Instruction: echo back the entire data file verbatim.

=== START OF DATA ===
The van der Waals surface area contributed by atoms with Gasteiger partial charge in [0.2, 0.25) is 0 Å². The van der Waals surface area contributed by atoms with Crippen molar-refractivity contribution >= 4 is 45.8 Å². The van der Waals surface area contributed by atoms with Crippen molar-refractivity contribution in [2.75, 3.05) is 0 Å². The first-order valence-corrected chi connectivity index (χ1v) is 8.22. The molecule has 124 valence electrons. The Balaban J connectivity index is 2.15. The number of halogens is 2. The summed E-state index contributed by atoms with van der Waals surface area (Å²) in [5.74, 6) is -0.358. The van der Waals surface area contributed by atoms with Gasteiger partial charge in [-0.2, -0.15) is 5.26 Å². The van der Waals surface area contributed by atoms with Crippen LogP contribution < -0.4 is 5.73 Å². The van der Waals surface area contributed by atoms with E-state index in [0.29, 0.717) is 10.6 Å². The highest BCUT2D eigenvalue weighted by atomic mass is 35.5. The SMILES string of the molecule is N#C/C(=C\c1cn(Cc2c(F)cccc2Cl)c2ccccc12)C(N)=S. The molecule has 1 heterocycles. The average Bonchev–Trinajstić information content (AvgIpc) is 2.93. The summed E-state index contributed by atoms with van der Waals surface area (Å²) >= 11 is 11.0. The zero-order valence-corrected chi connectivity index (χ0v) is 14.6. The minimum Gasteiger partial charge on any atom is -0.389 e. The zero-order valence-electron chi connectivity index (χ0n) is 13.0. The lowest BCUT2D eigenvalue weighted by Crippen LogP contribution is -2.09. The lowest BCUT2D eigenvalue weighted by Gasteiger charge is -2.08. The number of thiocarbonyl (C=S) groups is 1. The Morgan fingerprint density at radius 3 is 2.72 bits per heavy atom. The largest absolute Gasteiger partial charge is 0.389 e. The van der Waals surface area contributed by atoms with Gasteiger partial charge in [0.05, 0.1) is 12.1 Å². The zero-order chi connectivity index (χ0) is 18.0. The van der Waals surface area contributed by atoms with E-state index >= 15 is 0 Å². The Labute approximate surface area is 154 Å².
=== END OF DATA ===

The van der Waals surface area contributed by atoms with Gasteiger partial charge in [0.2, 0.25) is 0 Å². The van der Waals surface area contributed by atoms with Crippen molar-refractivity contribution >= 4 is 45.8 Å². The van der Waals surface area contributed by atoms with Crippen molar-refractivity contribution in [2.75, 3.05) is 0 Å². The first-order valence-corrected chi connectivity index (χ1v) is 8.22. The molecule has 124 valence electrons. The Balaban J connectivity index is 2.15. The number of halogens is 2. The summed E-state index contributed by atoms with van der Waals surface area (Å²) in [5.74, 6) is -0.358. The van der Waals surface area contributed by atoms with Gasteiger partial charge in [-0.2, -0.15) is 5.26 Å². The van der Waals surface area contributed by atoms with Crippen LogP contribution < -0.4 is 5.73 Å². The van der Waals surface area contributed by atoms with E-state index in [0.29, 0.717) is 10.6 Å². The highest BCUT2D eigenvalue weighted by atomic mass is 35.5. The SMILES string of the molecule is N#C/C(=C\c1cn(Cc2c(F)cccc2Cl)c2ccccc12)C(N)=S. The molecule has 1 heterocycles. The average Bonchev–Trinajstić information content (AvgIpc) is 2.93. The summed E-state index contributed by atoms with van der Waals surface area (Å²) >= 11 is 11.0. The zero-order valence-corrected chi connectivity index (χ0v) is 14.6. The minimum Gasteiger partial charge on any atom is -0.389 e. The zero-order valence-electron chi connectivity index (χ0n) is 13.0. The lowest BCUT2D eigenvalue weighted by Crippen LogP contribution is -2.09. The lowest BCUT2D eigenvalue weighted by Gasteiger charge is -2.08. The number of thiocarbonyl (C=S) groups is 1. The Morgan fingerprint density at radius 3 is 2.72 bits per heavy atom. The largest absolute Gasteiger partial charge is 0.389 e. The van der Waals surface area contributed by atoms with Gasteiger partial charge in [0.05, 0.1) is 12.1 Å². The zero-order chi connectivity index (χ0) is 18.0. The van der Waals surface area contributed by atoms with E-state index >= 15 is 0 Å². The Labute approximate surface area is 154 Å².